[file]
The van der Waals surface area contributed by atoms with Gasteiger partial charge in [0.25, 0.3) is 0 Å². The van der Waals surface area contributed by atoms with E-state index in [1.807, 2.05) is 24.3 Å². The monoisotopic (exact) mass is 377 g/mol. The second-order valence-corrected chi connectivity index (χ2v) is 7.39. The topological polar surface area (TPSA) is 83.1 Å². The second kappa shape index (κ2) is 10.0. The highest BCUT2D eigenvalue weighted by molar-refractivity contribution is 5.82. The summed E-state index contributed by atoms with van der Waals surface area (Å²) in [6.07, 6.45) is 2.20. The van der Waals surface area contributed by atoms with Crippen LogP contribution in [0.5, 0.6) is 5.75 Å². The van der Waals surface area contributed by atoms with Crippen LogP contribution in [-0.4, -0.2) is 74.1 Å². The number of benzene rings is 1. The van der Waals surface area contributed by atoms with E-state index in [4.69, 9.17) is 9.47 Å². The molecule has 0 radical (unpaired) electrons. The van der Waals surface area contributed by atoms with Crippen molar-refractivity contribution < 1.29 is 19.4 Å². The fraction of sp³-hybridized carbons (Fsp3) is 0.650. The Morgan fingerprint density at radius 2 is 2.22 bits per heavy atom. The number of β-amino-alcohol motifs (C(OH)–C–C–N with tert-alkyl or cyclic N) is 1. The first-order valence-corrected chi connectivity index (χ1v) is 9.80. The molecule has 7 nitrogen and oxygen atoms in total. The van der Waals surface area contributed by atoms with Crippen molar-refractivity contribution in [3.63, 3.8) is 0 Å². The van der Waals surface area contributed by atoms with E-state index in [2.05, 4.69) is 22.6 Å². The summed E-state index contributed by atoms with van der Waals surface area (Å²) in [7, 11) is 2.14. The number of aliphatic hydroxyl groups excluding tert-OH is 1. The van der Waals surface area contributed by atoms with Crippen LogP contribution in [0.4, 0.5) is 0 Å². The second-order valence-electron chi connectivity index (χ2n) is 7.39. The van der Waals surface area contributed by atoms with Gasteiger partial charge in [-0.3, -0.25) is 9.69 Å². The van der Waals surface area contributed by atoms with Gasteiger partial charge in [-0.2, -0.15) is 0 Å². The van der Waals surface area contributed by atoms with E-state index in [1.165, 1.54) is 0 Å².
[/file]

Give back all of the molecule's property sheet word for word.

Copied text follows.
The van der Waals surface area contributed by atoms with Gasteiger partial charge in [0.25, 0.3) is 0 Å². The van der Waals surface area contributed by atoms with E-state index in [1.807, 2.05) is 24.3 Å². The monoisotopic (exact) mass is 377 g/mol. The second-order valence-corrected chi connectivity index (χ2v) is 7.39. The topological polar surface area (TPSA) is 83.1 Å². The second kappa shape index (κ2) is 10.0. The highest BCUT2D eigenvalue weighted by molar-refractivity contribution is 5.82. The summed E-state index contributed by atoms with van der Waals surface area (Å²) in [6.07, 6.45) is 2.20. The van der Waals surface area contributed by atoms with Crippen LogP contribution in [0.5, 0.6) is 5.75 Å². The van der Waals surface area contributed by atoms with Crippen LogP contribution in [-0.4, -0.2) is 74.1 Å². The number of benzene rings is 1. The van der Waals surface area contributed by atoms with E-state index in [4.69, 9.17) is 9.47 Å². The molecule has 0 radical (unpaired) electrons. The van der Waals surface area contributed by atoms with Crippen molar-refractivity contribution < 1.29 is 19.4 Å². The fraction of sp³-hybridized carbons (Fsp3) is 0.650. The Morgan fingerprint density at radius 2 is 2.22 bits per heavy atom. The number of β-amino-alcohol motifs (C(OH)–C–C–N with tert-alkyl or cyclic N) is 1. The first-order valence-corrected chi connectivity index (χ1v) is 9.80. The molecule has 7 nitrogen and oxygen atoms in total. The van der Waals surface area contributed by atoms with Crippen molar-refractivity contribution in [3.63, 3.8) is 0 Å². The van der Waals surface area contributed by atoms with E-state index in [2.05, 4.69) is 22.6 Å². The summed E-state index contributed by atoms with van der Waals surface area (Å²) in [7, 11) is 2.14. The number of aliphatic hydroxyl groups excluding tert-OH is 1. The van der Waals surface area contributed by atoms with Crippen LogP contribution in [0.4, 0.5) is 0 Å². The second-order valence-electron chi connectivity index (χ2n) is 7.39. The van der Waals surface area contributed by atoms with Gasteiger partial charge in [-0.3, -0.25) is 9.69 Å². The van der Waals surface area contributed by atoms with Gasteiger partial charge in [-0.2, -0.15) is 0 Å². The van der Waals surface area contributed by atoms with E-state index in [1.165, 1.54) is 0 Å².